Reading this as I sit here eating the Snickers minis that wouldn’t fit into the candy dish. The bag could have easily been put into the cupboard but no one’s home so no one will see me eating them. Gluttony is wanting (and taking) more than you need or should have, so it’s not just food. Compulsive hoarders could be said to be gluttons. All this being said to delay writing about me, the woman who didn’t realize until early adulthood that most people don’t drink Hershey’s syrup out of the bottle! The woman who hates potluck dinners because she’s afraid others will notice how many times she refills her plate, I have confessed many sins in my life but somehow have not seriously considered confessing gluttony. I have several health issues that affect my metabolism and blood sugar levels, so I tell myself that’s the problem. But I didn’t have these problems when I was 12 years old and couldn’t control my eating. Even though I didn’t have a weight problem until my 30s, I had an eating problem. I always wanted the biggest piece of anything. I could not understand people who could eat 3-4 M&Ms and stop–to me, a 1-lb. bag was a serving or two. Thank you so much for posting this convicting article. I am going to the Lord in prayer right now.

    1. Thank you for your honest response and for going to God in prayer! I relate to you. I’ve eaten more candy in one sitting than I’d care to admit, have regularly eaten Hershey’s syrup from a cup with a spoon. I relate to the struggle with food since childhood. Yes gluttony is sin and we ought to call it sin. But Jesus is an able savior even from such a stronghold as this. He bore our shame and offers us fresh robes of righteousness! Praying you feel the joy and freedom of His gift of righteousness as you seek Him in confession and repentance.

  10. Speechless! All I can say is powerful stuff and my stomach…no my spirit is full and fat off this juicy word! Licking my fingers and all!

  11. Amber

    Thank you w1tt for bringing up how fat shaming fits into the discussion of gluttony. I would add that, while we want to make it simple and essentialize people’s problems, ie “She is a glutton” and “He is a drunkard” we need to remember that we *all* have *exactly the same* propensity toward every sin, and it is only by God’s Will apparent in the circumstances of our lives that the particular sins we struggle with throughout our lives are revealed. How easy it is for us to tell ourselves “I’m not a jealous person” or “I’m not an angry person” when the absence of those sins is not to our personal credit any more than our good works are. Yes, gluttony is a sin. Anything that displaces God from His correct place as highest in your affections is an idol. And— here’s where our beliefs are different from those of the world— they are still sin even if it does not appear that there are visible consequences for the sin behavior. What’s difficult in the discussion of gluttony is that it is so easy to make it an opportunity to shame the people who visibly display the consequences of that sin, and presume that everyone who does not display visible consequences does not grapple with– or give in to– that sin. I would argue that, since everyone must eat in order for their physical body to survive, *everyone* struggles with gluttony. The other part of the discussion that must be addressed is the stewarding of resources. God gives us resources so that we will steward them in a way that honors and brings glory to Him. One amazing resource He has given us is our bodies– which directly glorify Him when we steward them well because they are made in His image. I have understood for a long time that my struggle with overindulging in food, and ignoring a health concern that makes weight-gain easy, was rooted in sin. I have only recently understood that my imperfect body is a reflection of a perfect God– yes, even as it is now– and stewarding it better should reflect a heart of thankfulness for how its present beauty is a shadow of the glory of God instead of mournfulness over a necessity for changing its imperfections.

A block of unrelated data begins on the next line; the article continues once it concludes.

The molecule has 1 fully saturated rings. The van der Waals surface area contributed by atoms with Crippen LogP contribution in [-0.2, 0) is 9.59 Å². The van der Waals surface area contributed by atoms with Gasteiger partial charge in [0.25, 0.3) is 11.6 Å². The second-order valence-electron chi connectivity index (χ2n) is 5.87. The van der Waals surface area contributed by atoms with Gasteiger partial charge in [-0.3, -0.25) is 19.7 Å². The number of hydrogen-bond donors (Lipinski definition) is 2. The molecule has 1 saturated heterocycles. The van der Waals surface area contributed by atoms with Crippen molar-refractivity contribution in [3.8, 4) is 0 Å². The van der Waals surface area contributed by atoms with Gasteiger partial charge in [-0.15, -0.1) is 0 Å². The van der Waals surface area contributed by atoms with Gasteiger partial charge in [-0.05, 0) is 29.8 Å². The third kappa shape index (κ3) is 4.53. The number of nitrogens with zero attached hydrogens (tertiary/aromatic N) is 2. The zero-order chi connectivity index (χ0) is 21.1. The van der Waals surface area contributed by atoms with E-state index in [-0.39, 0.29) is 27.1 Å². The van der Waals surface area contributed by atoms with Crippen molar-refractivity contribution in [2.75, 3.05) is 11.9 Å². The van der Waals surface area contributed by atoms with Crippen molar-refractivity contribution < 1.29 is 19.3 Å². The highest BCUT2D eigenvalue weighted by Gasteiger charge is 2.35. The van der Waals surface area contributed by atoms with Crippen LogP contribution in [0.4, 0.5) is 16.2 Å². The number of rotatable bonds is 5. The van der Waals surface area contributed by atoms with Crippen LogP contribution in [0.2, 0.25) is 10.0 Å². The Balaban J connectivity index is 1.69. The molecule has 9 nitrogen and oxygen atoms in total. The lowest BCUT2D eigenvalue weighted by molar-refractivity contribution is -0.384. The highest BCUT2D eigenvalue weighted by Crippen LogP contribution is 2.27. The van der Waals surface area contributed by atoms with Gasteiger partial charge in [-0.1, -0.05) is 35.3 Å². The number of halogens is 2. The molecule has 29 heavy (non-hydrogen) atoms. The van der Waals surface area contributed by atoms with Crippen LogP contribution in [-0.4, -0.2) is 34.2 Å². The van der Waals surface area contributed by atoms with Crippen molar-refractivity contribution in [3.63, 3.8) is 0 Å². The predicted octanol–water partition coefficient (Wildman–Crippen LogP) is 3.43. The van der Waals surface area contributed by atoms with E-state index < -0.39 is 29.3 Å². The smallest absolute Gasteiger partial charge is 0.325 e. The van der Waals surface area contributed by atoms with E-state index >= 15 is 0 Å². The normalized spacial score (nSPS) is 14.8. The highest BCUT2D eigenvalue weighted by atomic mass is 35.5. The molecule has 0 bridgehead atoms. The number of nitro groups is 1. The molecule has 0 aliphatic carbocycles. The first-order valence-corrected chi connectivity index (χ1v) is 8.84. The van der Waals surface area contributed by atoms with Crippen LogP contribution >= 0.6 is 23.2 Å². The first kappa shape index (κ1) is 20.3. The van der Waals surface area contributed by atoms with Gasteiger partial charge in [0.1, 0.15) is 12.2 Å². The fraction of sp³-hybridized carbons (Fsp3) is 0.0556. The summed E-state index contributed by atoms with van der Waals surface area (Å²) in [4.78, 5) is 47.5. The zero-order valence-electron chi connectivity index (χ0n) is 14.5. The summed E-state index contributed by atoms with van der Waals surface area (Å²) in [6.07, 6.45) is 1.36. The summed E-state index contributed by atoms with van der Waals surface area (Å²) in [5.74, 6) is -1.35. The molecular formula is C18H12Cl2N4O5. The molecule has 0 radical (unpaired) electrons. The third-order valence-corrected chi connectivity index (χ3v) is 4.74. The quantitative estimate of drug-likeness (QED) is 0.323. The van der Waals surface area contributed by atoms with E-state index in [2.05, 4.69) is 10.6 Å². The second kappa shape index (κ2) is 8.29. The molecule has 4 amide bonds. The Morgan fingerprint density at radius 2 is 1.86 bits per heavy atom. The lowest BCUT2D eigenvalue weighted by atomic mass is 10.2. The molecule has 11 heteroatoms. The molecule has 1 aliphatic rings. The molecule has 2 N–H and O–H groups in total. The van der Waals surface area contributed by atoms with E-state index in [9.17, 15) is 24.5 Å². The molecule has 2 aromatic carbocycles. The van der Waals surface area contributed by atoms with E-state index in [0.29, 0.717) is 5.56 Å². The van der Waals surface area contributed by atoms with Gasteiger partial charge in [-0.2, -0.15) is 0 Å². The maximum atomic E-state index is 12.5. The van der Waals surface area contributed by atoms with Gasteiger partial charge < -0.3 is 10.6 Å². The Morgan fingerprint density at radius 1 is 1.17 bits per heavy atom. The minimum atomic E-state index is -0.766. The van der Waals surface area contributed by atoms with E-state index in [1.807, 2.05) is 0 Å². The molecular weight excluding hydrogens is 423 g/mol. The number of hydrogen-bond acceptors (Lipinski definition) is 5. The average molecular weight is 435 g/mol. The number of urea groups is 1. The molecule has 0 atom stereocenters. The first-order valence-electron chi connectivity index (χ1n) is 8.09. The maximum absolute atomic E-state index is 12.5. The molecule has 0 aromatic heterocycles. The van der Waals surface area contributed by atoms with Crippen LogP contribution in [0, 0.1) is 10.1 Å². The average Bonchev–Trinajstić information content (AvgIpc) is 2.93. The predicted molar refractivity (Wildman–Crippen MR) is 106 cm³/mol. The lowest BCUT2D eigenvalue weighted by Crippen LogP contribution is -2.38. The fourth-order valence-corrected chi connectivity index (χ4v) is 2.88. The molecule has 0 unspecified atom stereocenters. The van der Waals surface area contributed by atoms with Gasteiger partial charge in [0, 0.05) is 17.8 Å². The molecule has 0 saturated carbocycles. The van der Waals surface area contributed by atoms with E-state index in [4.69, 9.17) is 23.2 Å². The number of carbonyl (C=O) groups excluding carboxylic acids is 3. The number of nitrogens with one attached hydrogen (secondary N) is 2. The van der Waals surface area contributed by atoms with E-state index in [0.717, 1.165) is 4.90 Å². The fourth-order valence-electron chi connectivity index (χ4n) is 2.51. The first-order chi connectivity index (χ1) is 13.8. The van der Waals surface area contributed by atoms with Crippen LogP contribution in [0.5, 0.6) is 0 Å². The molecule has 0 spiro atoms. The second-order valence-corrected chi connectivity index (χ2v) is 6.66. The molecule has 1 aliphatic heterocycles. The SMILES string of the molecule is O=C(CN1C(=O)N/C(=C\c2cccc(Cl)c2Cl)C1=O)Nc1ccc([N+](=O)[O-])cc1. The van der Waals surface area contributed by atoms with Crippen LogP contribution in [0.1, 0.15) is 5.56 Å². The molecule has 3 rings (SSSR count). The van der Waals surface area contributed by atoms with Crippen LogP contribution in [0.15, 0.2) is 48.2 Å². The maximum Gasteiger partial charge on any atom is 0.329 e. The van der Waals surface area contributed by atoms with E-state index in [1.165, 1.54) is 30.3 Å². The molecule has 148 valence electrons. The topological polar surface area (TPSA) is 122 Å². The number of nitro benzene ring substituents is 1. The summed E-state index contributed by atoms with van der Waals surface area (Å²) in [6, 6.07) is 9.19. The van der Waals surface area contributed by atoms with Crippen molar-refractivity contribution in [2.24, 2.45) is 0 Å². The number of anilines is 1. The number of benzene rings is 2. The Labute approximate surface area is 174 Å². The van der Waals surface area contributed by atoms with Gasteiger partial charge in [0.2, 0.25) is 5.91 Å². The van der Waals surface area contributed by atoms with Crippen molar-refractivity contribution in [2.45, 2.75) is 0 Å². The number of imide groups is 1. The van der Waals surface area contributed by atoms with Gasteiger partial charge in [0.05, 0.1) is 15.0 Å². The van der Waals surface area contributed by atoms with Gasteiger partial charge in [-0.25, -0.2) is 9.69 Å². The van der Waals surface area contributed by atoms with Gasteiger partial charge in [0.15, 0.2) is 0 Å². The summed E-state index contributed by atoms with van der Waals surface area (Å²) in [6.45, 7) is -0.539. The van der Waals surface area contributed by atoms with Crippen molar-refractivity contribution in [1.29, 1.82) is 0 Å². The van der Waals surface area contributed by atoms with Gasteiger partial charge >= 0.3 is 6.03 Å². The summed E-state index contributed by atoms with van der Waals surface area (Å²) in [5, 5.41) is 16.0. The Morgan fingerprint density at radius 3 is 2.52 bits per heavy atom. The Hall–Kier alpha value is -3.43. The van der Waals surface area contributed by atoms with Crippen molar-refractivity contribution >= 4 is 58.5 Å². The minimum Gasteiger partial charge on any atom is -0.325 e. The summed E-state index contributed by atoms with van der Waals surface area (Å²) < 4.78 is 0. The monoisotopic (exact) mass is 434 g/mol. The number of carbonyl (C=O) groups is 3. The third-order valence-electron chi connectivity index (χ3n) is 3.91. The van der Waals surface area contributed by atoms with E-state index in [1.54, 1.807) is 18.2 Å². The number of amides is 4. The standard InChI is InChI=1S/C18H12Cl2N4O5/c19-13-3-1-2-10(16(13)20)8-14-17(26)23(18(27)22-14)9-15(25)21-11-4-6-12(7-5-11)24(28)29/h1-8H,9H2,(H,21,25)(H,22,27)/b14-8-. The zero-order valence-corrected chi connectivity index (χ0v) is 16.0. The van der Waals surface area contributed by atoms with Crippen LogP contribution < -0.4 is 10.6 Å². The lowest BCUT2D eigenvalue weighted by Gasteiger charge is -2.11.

12. w1tt

    Years ago I was in a bible study the teacher said “that people need to call sin, sin. It’s not ‘she has a drinking problem or he has a sexual addiction’ No, She’s a drunkard and he’s a fornicator.'” When I realized that, I wasn’t just an over eater but a greedy and covetous glutton then it was a light bulb moment for me. But what really changed my perspective was when I told someone that and they said “Well thats true. And there are thin glutton’s too.” Thank you so much for writing about gluttony. It’s a challenging subject because people gotta eat. People also think that if one talks about gluttony then they are just fat shaming people. But that’s not true. Sin is sin. whether it can be seen or not. Its not fat shaming, its sin exposing. For me it wasn’t an overnight change. So while I realized overeating was gluttony and that big and little could do it, it wasn’t for another twenty years that God actually gave me direction on how to repent. It’s so much of what you said. God is the master, not food. God is beautiful, wonderful amazing and to be adored. The more that one does that, the less the food has a hold on me. Its a battle, I confess. but I am so thankful for God’s grace when I get off track. A friend sent me a link to your blog because I wrote and illustrated a book on this very subject called “the Food Ain’t the problem” (There’s a facebook page for it if you’re interested) Anyway. I wanted to say I hear you and I appreciate your message. Carole H

  13. Miha

    This was such a great and useful article! Loved your honesty.

  14. DD

    I really value that you said gluttony is the sister of drunkenness. While it hasn’t been a real problem for me, I am very vigilant about not being taken over to drunkenness, but am gluttonous with food almost daily without a second thought. How this has called me to repent and cling to Him. Thank you so much for sharing this.

  15. “Sin is not expelled until Christ is treasured.” Excellent. Thank you. I needed that reminder.

  16. Patricia Household

    Thank you for telling it like it is. “Eating and drinking to the glory of myself” is tough to hear, but God has been bringing me to this conclusion. His call to me is to pursue Him, and as I learn to do that, I have seen my diet change for the better. However, as you have pointed out, I still need to call it sin when I put my comfort first, or find my comfort in food, rather than God. I thank God that true repentance brings freedom from idolatry and bondage, and that He continues to show me what I need to deal with.